As a socially anxious college student sitting in class, terrified of being called on by my professor, if you’d told me (Mitch) to “gently rest my awareness” on the physical sensations of the fear-sparked knot in my throat, I would have laughed at you. This assumes, of course, I could even squeeze any air out.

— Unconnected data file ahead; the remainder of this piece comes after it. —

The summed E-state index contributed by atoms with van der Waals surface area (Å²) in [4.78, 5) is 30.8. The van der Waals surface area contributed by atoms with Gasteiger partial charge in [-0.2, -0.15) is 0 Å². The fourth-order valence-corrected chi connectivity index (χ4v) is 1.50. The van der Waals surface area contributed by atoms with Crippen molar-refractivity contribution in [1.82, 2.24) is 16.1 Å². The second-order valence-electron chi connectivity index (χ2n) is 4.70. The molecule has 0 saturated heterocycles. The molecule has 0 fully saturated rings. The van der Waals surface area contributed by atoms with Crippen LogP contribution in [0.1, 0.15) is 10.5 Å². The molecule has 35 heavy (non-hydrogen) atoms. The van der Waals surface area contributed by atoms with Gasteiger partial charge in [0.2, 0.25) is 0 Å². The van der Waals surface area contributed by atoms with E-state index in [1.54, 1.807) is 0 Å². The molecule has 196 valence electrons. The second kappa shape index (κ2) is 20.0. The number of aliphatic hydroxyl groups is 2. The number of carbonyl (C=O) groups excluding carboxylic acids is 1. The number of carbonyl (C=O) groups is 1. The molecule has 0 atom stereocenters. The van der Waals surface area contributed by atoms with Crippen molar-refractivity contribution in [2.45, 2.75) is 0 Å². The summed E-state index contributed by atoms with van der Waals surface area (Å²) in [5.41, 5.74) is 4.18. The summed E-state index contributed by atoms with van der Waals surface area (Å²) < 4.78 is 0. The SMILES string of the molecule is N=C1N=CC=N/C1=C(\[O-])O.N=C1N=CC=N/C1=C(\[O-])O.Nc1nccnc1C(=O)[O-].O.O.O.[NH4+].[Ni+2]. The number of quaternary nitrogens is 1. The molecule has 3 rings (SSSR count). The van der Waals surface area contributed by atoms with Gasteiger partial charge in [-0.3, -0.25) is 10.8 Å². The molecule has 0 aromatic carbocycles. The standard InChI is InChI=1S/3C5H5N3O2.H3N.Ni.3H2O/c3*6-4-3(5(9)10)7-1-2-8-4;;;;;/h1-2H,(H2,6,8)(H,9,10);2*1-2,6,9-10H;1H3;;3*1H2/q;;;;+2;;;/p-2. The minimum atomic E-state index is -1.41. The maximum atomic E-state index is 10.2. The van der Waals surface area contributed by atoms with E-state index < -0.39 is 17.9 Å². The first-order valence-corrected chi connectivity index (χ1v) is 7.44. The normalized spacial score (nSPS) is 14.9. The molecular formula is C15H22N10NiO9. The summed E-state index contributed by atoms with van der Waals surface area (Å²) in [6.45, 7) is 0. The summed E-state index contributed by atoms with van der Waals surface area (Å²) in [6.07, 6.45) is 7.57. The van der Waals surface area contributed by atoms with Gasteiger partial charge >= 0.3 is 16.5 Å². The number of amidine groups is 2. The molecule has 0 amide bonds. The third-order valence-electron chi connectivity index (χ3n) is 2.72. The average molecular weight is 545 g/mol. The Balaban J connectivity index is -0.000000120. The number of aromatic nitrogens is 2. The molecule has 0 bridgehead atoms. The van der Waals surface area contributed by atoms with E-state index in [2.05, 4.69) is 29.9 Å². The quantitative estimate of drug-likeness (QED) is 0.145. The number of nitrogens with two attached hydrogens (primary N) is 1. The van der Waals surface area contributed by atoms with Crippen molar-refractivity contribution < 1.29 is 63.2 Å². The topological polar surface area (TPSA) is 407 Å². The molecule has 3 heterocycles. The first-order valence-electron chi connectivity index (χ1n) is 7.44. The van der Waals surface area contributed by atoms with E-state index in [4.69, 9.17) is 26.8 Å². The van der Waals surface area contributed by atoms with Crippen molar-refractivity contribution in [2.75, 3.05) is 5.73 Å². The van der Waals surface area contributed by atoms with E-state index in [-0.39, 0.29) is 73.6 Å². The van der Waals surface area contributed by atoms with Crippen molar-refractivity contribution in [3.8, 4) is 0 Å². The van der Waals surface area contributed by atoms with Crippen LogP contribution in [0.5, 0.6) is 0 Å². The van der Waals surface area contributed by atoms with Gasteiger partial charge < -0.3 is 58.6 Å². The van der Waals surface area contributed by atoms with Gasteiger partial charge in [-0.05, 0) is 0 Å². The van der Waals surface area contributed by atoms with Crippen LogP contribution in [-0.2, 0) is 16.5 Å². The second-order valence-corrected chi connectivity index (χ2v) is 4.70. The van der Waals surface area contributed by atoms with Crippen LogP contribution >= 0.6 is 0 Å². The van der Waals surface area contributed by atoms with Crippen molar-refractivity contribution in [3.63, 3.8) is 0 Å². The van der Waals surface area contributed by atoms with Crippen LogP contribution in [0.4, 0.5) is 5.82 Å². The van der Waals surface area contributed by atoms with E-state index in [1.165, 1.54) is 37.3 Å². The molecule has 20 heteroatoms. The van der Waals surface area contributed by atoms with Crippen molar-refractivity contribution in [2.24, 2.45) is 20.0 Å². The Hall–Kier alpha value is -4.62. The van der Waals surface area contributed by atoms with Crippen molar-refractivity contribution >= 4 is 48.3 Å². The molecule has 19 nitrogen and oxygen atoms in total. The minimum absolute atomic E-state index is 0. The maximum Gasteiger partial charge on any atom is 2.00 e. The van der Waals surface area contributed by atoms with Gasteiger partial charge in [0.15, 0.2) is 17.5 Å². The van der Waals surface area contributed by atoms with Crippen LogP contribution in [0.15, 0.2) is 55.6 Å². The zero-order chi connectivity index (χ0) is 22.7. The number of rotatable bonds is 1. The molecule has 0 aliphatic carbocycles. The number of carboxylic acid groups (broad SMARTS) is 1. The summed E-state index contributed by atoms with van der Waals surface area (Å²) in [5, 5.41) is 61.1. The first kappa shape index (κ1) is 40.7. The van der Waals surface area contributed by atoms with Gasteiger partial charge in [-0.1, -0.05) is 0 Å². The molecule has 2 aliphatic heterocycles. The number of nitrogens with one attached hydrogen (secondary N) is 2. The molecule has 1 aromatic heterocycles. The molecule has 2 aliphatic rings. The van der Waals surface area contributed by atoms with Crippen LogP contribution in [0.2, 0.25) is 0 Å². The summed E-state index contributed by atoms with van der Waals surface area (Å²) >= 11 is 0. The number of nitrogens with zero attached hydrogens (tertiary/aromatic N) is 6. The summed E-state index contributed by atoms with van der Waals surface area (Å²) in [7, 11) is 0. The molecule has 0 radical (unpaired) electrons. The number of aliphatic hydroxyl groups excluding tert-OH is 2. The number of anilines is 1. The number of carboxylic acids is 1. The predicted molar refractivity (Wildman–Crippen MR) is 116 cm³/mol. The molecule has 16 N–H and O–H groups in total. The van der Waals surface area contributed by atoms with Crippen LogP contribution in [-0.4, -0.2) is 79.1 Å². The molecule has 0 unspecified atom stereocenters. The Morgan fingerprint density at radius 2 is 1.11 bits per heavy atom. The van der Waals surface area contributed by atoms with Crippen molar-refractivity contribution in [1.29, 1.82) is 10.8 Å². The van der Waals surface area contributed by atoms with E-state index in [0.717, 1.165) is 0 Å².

As a psychologist and author specializing in mindfulness approaches, I believe I’ve lost touch with that experience of high anxiety from my youth. However, I’ve benefitted from the reminder that, as powerful and helpful as mindfulness can be in managing anxiety, it can legitimately feel (and be) inaccessible to those struggling with bouts of acute anxiety reactions. Mindfulness instructions often suggest for practitioners to place attention on their bodily sensations, to “let go of judgment” and to “rest” or “simply notice” their experiences “just as they are.” They often include well-intended reminders like there’s “no wrong reaction or experience”—no way to mess meditation up. These kind sentiments can make the practice of mindfulness all the more daunting for those whose anxiety is regularly at fever pitch. Consider my co-author Joe’s experience of using mindfulness to help curb his panic attacks. To read more from Mitch Abblett and Joseph D’Antuono, Esq., click here.